Integrated blind-spot mirrors are standard across the Ford Fusion and Focus lineups. Available Driver Assist and Titanium Technology packages add the “Blind Spot Information System” to the Fusion and Focus, respectively.
“Side Blind Zone Alert with Lane Change Alert” is available as part of a “Driver Confidence Package” on the top-end LT and Premier editions of the mid-size Chevrolet Malibu and compact Cruze.
Honda uses “LaneWatch,” a camera mounted under the passenger-side mirror, to monitor the starboard blind spot. The view appears on the touchscreen of equipped Accords and Civics when that turn signal is activated or at the push of a button. LaneWatch is standard on EX and Touring editions of the Accord and Civic.
Fleet operators who send drivers on long trips down America’s highways should be particularly enthusiastic about the advent of lane-departure alerts. These systems use one or more cameras to detect road markings in the vehicle’s path. All are designed to warn sleepy or distracted drivers when they begin to drift out of their chosen lane (or off the road) without signaling.
Toyota’s “Lane Departure Alert” is available as part of an option package only on XLE and XSE editions of the mid-size Camry.
Hyundai makes “Lane Departure Warning” available as an option on the Sonata Limited and standard on the Limited 2.0T.
Mentioned previously, GM’s “Side Blind Zone Alert with Lane Change Alert” also detects fast-approaching vehicles from up to 230 feet away. The feature is available on the Cruze LT and Premier trim levels.
Some OEMs go the extra mile with systems designed to autonomously steer the vehicle back to safety. That list includes Honda, whose “Lane Keeping Assist System” is available across the Accord and Civic lineups and is standard equipment on the top-of-the-line Touring editions.
Volkswagen’s “Lane Assist” system countersteers at speeds above 40 miles per hour and is available on the mid-size Passat.
Chevrolet’s “Lane Keep Assist” is available on LT and Premier editions of the Malibu.
Additionally, R/T Road & Track and R/T Scat Pack editions of the Dodge Charger can be equipped with “Lane Departure Warning with Lane Keep Assist,” which includes corrective steering measures.
Ford offers a similar system, “Lane Departure Warning and Lane Keeping Assist,” on most models, including the mid-size Fusion and compact Focus.
Automatic High Beams
Automatic (or “active”) high beams are designed to make the high-beam setting easier to use and prevent it from blinding other drivers. When the high beams are engaged, the systems can detect the presence of an oncoming vehicle, switch back to standard illumination and then re-engage the high beams once the vehicle has passed.
The technology is very popular among luxury carmakers and has begun to trickle down to mass-market offerings.
Dodge’s Technology Group includes “Automatic Hi-Beam Control” and is available on most Chargers as well as the Dart GT and Limited.
“Automatic High Beam” is available on the Toyota Camry XLE and SLE as part of an option package.
“Auto High Beams” are included in VW’s Driver Assistance Package, which is available on the Jetta and the Passat.
Hyundai’s “Automatic High Beam Assist” is optional on the Sonata Limited and standard on the Limited 2.0T.
Chevrolet’s “Driver Confidence” option package includes “Automatic High-Beam Headlamps” and is available on LT and Premier editions of the mid-size Malibu.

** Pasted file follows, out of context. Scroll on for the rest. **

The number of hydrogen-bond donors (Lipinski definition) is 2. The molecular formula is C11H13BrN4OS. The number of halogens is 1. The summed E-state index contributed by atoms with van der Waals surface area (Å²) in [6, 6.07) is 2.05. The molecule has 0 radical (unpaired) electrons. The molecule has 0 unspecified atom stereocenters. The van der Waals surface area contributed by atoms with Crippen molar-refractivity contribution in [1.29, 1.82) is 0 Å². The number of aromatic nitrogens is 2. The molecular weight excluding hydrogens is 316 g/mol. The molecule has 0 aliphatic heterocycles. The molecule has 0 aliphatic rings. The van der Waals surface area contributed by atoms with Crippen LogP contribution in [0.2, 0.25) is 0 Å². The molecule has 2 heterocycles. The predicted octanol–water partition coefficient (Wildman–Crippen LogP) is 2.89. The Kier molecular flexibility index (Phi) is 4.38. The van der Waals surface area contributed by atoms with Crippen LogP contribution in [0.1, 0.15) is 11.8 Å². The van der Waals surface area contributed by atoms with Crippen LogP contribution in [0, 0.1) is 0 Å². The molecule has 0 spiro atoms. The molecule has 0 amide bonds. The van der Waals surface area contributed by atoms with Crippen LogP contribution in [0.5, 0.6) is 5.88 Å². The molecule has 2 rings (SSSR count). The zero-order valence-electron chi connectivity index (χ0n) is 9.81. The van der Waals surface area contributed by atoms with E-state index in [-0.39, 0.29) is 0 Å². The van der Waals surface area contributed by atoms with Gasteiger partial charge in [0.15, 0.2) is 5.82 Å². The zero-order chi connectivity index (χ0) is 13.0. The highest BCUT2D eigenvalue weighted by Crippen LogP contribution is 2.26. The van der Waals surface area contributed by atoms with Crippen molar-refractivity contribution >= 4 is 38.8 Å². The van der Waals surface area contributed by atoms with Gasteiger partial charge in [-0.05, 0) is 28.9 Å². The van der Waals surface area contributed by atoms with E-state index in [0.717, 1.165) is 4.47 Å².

Adaptive Cruise Control
The 1958 Imperial (Chrysler’s erstwhile luxury marque) is generally considered to have been the first U.S. vehicle to offer cruise control. Since then, for the most part, the technology has only been as useful as traffic conditions warrant: When the road ahead gets crowded, it’s time to disengage.
Not so with adaptive cruise control. These systems use onboard sensors to automatically adjust vehicle speed to maintain a safe following distance. The technology represents a major step toward driverless cars.
Honda now offers “Adaptive Cruise Control with Low-Speed Follow” on every Accord and Civic; the equipment is standard on the Touring edition of both cars.
Dodge makes “Adaptive Cruise Control with Stop” available as part of a “Technology Group” package on most editions of the mid-size Charger and GT and Limited trim levels of the compact Dart.
“Full-Speed-Range” adaptive cruise control is available only on top-of-the-line 2LTZ and Premier editions of the Chevrolet Malibu.
VW’s Driver Assistance Package includes “Adaptive Cruise Control” and is optional on the mid-size Passat and compact Jetta.
Several manufacturers only offer adaptive cruise control on mid-size sedans.
Toyota’s “Dynamic Radar Cruise Control” is available as part of an option package on the XLE and XSE editions of the Camry.
Hyundai offers “Smart Cruise Control with Stop/Start Capability” on the Sonata Limited and makes it standard on the Limited 2.0T.
Nissan’s “Intelligent Cruise Control” is optional on the Altima 2.5 SL.
“Adaptive Cruise Control” is available on the Ford Fusion’s SE and Titanium models.
Active Steering Assist
The next generation of power steering began in the 2004-MY, when BMW introduced “Active Steering” as part of the Sport package on the redesigned 5 Series. The technology was designed to adjust for velocity when calculating driver inputs, allowing for subtler (and, presumably, safer) wheel movement at higher speeds.
Ford made headlines in 2014 with the debut of its “Adaptive Steering System” on a specially equipped Fusion. The OEM announced plans to roll the system out on multiple models, starting with the 2016 Ford Edge.
General Motors followed suit last year with the announcement that its “Active Steering Assist” would debut on the 2016 GMC Sierra 2500/3500 pickup.